A survey undertaken by the World Bank has shown that less than half of the utilities in sub-Saharan Africa are able to cover their operating expenditures and that several countries lose in excess of $0.25 for every kilowatt-hour that gets sold.
The sobering assessment of the financial health of electricity utilities, including a warning to utilities such as Eskom, was presented at the African Utility Week, in Cape Town, this week.
The survey looked at financial statements and power tariffs from utilities in more than 40 countries, as well as spending data in household surveys for 22 countries.
World Bank senior energy specialist Chris Trimble told energy experts that power utilities that increase their borrowings to cover costs could put institutions on “a very dangerous slippery slope”.
In response to a question on Eskom’s borrowing, Trimble said it was always better for power utilities to be self-sufficient instead of relying on government subsidies if they wanted to avoid being trapped in a vicious spiral if debt spun out of control.
Trimble’s speech follows after concerns were raised over Eskom’s interim results published last November, which showed rising costs and declining profits. The recent credit downgrades by rating agencies have also raised concerns for Eskom’s borrowing ability.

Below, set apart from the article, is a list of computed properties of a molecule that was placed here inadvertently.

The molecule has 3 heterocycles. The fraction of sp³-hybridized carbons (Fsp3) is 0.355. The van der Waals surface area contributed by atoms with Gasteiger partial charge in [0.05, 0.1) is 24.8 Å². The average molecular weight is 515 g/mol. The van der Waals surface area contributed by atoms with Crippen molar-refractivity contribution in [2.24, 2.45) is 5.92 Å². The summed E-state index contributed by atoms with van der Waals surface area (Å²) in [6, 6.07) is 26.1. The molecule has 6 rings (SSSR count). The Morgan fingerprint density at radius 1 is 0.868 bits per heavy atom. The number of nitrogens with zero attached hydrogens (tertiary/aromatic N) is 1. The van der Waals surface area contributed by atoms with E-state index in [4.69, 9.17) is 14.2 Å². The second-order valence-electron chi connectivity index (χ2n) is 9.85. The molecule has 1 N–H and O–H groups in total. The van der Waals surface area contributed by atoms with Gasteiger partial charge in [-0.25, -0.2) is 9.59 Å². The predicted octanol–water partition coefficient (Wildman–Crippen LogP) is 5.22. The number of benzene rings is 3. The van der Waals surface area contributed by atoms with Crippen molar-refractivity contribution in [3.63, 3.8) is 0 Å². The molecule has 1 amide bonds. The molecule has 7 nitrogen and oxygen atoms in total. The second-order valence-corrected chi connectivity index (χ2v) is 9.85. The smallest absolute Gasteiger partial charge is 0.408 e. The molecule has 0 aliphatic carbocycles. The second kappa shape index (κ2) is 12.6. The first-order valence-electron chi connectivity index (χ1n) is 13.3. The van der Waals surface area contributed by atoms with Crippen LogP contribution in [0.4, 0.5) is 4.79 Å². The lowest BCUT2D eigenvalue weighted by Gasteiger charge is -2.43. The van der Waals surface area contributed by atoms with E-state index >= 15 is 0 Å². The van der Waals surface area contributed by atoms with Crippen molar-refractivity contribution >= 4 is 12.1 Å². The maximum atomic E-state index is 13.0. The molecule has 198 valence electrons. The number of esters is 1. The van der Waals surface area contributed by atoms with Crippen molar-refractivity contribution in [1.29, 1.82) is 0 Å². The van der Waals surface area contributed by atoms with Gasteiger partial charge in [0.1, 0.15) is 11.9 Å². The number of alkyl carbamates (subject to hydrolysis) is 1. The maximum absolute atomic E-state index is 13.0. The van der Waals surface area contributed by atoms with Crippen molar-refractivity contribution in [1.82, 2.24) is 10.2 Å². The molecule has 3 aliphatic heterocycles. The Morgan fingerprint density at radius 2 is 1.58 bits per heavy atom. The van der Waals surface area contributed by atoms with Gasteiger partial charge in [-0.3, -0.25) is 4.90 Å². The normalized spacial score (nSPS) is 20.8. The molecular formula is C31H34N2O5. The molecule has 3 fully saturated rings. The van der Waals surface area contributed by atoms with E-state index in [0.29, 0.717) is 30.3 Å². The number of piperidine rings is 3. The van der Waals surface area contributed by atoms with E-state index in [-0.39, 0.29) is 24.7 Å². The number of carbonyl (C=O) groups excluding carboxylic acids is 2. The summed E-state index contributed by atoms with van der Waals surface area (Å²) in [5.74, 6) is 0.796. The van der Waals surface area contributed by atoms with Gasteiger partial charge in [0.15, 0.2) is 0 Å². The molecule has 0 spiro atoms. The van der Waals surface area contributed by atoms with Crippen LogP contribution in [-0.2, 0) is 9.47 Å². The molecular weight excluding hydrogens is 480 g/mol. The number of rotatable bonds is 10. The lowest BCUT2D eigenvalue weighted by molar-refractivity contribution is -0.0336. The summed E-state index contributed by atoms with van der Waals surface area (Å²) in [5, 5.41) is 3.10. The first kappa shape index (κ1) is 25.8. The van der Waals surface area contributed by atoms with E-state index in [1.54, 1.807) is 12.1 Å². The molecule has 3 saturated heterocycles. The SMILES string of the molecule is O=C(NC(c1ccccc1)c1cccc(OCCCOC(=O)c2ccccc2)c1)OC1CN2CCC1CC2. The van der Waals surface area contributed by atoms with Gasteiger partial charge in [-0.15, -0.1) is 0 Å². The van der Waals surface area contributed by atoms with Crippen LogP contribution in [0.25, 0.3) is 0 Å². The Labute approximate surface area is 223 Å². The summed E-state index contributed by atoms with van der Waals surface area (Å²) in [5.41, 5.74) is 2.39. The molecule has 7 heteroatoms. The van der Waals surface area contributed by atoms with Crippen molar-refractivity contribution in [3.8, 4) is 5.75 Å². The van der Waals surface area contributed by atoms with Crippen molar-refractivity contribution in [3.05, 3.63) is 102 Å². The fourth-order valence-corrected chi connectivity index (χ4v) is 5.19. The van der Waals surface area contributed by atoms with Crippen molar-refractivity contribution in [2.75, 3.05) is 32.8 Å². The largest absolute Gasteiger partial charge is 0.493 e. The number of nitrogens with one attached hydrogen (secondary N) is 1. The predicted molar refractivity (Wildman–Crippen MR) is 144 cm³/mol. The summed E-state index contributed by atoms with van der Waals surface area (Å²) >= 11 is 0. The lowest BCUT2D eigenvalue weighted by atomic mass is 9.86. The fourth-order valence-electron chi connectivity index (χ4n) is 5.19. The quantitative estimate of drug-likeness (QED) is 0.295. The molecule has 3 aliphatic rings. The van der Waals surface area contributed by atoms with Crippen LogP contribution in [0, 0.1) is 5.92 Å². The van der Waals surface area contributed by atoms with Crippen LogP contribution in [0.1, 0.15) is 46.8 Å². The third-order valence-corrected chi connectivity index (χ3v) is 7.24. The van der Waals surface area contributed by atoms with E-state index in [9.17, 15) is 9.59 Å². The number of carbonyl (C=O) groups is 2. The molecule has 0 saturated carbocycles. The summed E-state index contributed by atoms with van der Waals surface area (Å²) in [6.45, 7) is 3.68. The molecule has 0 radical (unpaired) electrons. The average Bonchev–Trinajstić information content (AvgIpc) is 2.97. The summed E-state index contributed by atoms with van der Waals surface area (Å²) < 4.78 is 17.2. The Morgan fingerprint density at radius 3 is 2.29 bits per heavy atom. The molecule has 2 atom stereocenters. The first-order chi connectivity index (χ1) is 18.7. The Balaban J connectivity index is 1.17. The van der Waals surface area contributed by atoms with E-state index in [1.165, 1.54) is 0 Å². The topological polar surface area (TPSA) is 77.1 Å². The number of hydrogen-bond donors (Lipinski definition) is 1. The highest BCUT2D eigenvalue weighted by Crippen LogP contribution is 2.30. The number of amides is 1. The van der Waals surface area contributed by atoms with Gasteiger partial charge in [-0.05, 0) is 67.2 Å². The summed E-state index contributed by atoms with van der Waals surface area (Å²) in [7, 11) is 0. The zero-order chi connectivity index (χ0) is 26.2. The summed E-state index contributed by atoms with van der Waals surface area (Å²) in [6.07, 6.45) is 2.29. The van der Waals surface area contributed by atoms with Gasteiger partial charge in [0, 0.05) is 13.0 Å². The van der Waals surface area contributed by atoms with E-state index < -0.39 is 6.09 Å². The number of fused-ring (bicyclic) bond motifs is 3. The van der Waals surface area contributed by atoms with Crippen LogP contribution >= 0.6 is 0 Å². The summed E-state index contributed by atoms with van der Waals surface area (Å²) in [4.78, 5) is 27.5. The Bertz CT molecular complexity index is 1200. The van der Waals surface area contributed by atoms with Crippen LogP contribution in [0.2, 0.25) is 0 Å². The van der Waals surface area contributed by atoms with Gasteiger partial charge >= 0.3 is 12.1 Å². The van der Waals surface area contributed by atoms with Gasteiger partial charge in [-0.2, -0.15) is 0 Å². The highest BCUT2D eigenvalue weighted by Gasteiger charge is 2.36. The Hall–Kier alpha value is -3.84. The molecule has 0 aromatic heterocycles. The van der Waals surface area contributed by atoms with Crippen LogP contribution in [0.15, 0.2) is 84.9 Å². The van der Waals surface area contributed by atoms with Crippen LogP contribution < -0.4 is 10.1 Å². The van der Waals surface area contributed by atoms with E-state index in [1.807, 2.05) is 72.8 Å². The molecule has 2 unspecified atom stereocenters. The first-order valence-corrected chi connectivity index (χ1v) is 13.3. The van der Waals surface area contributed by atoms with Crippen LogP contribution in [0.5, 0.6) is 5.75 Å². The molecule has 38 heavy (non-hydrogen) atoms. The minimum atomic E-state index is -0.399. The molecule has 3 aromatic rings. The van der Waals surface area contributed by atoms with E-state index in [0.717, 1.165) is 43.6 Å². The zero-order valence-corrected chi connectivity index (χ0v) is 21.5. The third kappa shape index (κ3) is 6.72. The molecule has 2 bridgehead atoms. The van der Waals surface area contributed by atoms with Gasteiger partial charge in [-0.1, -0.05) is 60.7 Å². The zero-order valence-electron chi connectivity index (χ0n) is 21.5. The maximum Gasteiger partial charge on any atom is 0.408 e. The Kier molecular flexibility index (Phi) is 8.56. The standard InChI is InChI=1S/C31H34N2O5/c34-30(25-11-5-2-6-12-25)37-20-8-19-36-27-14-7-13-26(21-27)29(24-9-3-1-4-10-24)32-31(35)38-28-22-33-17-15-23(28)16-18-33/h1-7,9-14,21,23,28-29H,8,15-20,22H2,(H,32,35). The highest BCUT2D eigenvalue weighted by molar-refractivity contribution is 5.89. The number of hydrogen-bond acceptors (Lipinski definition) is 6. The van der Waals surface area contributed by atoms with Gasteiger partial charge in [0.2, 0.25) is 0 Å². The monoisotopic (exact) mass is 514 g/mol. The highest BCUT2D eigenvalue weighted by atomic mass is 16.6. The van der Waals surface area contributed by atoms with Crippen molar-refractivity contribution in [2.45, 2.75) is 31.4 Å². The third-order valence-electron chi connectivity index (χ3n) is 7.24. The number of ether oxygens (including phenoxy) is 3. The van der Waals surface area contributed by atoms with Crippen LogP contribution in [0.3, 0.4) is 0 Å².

Eskom chairperson Ben Ngubane told journalists on the sidelines of African Utility Week that Eskom’s objective was to lower the costs of electricity in South Africa by paying back government guarantees and generating savings through efficiencies.
The World Bank report has highlighted low tariff levels as a major issue for South Africa, particularly with the imperative to move away from ageing coal plants and modernise its generation fleet.
The report points out that South Africa has the most developed and complex electricity sector in sub-Saharan Africa and that its installed capacity alone is equivalent to that of the rest of the continent.
The report also indicated excessive operating costs in some countries, for instance Liberia.
While electricity provision is expensive and challenging, the report has suggested several ways of recovering the cost of supply and making electricity more affordable.
It said the utilities of a third of countries could become financially viable through improving operational efficiency. The report said the remaining two-thirds of the countries would need to increase their tariffs.
The World Bank has suggested that installing more prepaid meters would benefit both utilities and customers. It says individual meters in poor households could help utilities to better target cross-subsidies.
The report recommends that the regulatory framework needs to be clear and predictable, while privatisation and unbundling could work where conditions are right for this.
While the report focused mainly on grid electricity, it said minigrid and offgrid electricity, especially from sources like solar, offered growing potential to electrify homes in many rural areas of sub-Saharan Africa.